As a member of the biology faculty and chairman of the department, I can state with certainty that our greatest concern is to help our students prepare for their future careers. We take our roles as advisor, counselor, and teacher very seriously. Like scientists everywhere, we enjoy a field trip to a prairie ecosystem, camping with students at a wildlife refuge, or seeing a researcher present his or her paper at a meeting. But as college educators, we realize the importance of providing a quality educational experience.
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7. What makes Oklahoma City University unique compared to other universities?
Personal attention. Whether you're in the classroom or laboratory, at the registrar's office, or in the cafeteria, you'll find that faculty and staff care about you. The science faculty members teach their classes and their laboratories at OCU. There is no such thing as having a T.A. grade exam papers here, that's too important a duty to delegate.
Our classes are small, you simply can't hide in the back of a large lecture hall here. Faculty know the names of their students and develop professional relationships with many of them that last a lifetime.
We stress writing across the curriculum at OCU. All of your courses will include written exams and assignments that will make you think.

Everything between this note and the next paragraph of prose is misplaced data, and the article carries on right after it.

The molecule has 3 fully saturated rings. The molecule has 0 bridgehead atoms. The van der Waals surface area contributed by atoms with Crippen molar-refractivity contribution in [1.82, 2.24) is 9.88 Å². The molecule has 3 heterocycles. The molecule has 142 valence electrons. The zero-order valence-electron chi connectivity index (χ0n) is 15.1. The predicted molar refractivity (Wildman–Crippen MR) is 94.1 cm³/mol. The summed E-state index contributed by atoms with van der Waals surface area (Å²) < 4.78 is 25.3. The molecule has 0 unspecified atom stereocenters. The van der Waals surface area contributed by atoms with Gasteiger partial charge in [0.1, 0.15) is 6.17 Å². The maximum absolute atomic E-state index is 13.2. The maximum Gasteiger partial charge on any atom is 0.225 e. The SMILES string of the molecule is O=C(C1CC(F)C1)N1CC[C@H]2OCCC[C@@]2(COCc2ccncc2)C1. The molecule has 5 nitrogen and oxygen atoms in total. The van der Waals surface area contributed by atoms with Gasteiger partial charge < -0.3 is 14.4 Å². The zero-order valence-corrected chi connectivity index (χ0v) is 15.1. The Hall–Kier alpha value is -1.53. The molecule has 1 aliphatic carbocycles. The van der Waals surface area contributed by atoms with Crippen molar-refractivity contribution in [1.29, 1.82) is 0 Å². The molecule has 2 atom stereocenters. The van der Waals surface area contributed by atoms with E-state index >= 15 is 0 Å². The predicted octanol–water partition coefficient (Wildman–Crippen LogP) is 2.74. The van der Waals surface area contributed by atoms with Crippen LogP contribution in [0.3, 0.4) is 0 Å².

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8. What is the difference between allopathic and osteopathic medicine?
The Association of American Medical Colleges provides information about allopathic medicine and a list of allopathic schools in the United States.
The American Association of Colleges of Osteopathic Medicine provides information about osteopathic medicine and a list of osteopathic schools in the United States.
9. When will the MCAT be given this year?
Applicants to medical school will take the Medical College Admission Test (MCAT) by computer. Juniors who plan to apply to medical school next year should take the MCAT this spring. Contact your faculty advisor for more information AND read more about the MCAT online. Follow the link below:
Go to http://www.aamc.org/students/mcat/start.htm
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10. What are the course prerequisites for admission to the OU College of Medicine?
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12. Where is the OSU College of Osteopathic Medicine's web page?